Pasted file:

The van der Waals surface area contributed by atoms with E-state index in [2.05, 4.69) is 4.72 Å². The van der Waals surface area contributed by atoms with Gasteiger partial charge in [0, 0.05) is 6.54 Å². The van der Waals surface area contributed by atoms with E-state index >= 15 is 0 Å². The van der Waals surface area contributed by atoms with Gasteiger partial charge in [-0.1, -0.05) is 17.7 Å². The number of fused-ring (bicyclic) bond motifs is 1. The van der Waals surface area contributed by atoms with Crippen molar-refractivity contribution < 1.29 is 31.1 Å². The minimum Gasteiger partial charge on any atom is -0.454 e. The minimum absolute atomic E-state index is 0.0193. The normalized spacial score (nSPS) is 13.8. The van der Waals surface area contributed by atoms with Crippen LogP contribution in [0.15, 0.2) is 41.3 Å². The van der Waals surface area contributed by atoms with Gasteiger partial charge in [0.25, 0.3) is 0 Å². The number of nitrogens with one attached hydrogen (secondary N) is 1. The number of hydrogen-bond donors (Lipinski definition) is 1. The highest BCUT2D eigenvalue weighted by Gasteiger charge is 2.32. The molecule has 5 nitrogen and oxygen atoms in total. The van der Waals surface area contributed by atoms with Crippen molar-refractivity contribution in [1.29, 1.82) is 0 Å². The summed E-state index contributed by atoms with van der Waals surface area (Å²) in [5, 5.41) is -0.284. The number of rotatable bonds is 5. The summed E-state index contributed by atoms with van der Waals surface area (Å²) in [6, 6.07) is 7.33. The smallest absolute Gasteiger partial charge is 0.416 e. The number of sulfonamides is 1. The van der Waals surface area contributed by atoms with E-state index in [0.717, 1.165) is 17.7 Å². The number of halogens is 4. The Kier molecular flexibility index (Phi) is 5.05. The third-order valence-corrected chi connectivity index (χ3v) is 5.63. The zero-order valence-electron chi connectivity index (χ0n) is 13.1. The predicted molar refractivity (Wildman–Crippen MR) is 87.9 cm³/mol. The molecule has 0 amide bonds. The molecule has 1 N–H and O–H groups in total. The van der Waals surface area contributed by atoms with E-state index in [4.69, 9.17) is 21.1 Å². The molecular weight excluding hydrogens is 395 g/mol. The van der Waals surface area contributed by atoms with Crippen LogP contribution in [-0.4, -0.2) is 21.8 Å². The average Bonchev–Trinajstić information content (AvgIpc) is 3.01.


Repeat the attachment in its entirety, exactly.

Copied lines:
The van der Waals surface area contributed by atoms with E-state index in [2.05, 4.69) is 4.72 Å². The van der Waals surface area contributed by atoms with Gasteiger partial charge in [0, 0.05) is 6.54 Å². The van der Waals surface area contributed by atoms with E-state index >= 15 is 0 Å². The van der Waals surface area contributed by atoms with Gasteiger partial charge in [-0.1, -0.05) is 17.7 Å². The number of fused-ring (bicyclic) bond motifs is 1. The van der Waals surface area contributed by atoms with Crippen molar-refractivity contribution < 1.29 is 31.1 Å². The minimum Gasteiger partial charge on any atom is -0.454 e. The minimum absolute atomic E-state index is 0.0193. The normalized spacial score (nSPS) is 13.8. The van der Waals surface area contributed by atoms with Crippen LogP contribution in [0.15, 0.2) is 41.3 Å². The van der Waals surface area contributed by atoms with Gasteiger partial charge in [0.25, 0.3) is 0 Å². The number of nitrogens with one attached hydrogen (secondary N) is 1. The number of hydrogen-bond donors (Lipinski definition) is 1. The highest BCUT2D eigenvalue weighted by Gasteiger charge is 2.32. The molecule has 5 nitrogen and oxygen atoms in total. The van der Waals surface area contributed by atoms with Crippen molar-refractivity contribution in [1.29, 1.82) is 0 Å². The summed E-state index contributed by atoms with van der Waals surface area (Å²) in [5, 5.41) is -0.284. The number of rotatable bonds is 5. The summed E-state index contributed by atoms with van der Waals surface area (Å²) in [6, 6.07) is 7.33. The smallest absolute Gasteiger partial charge is 0.416 e. The number of sulfonamides is 1. The van der Waals surface area contributed by atoms with E-state index in [0.717, 1.165) is 17.7 Å². The number of halogens is 4. The Kier molecular flexibility index (Phi) is 5.05. The third-order valence-corrected chi connectivity index (χ3v) is 5.63. The zero-order valence-electron chi connectivity index (χ0n) is 13.1. The predicted molar refractivity (Wildman–Crippen MR) is 87.9 cm³/mol. The molecule has 0 amide bonds. The molecule has 1 N–H and O–H groups in total. The van der Waals surface area contributed by atoms with E-state index in [4.69, 9.17) is 21.1 Å². The molecular weight excluding hydrogens is 395 g/mol. The van der Waals surface area contributed by atoms with Crippen LogP contribution in [-0.4, -0.2) is 21.8 Å². The average Bonchev–Trinajstić information content (AvgIpc) is 3.01.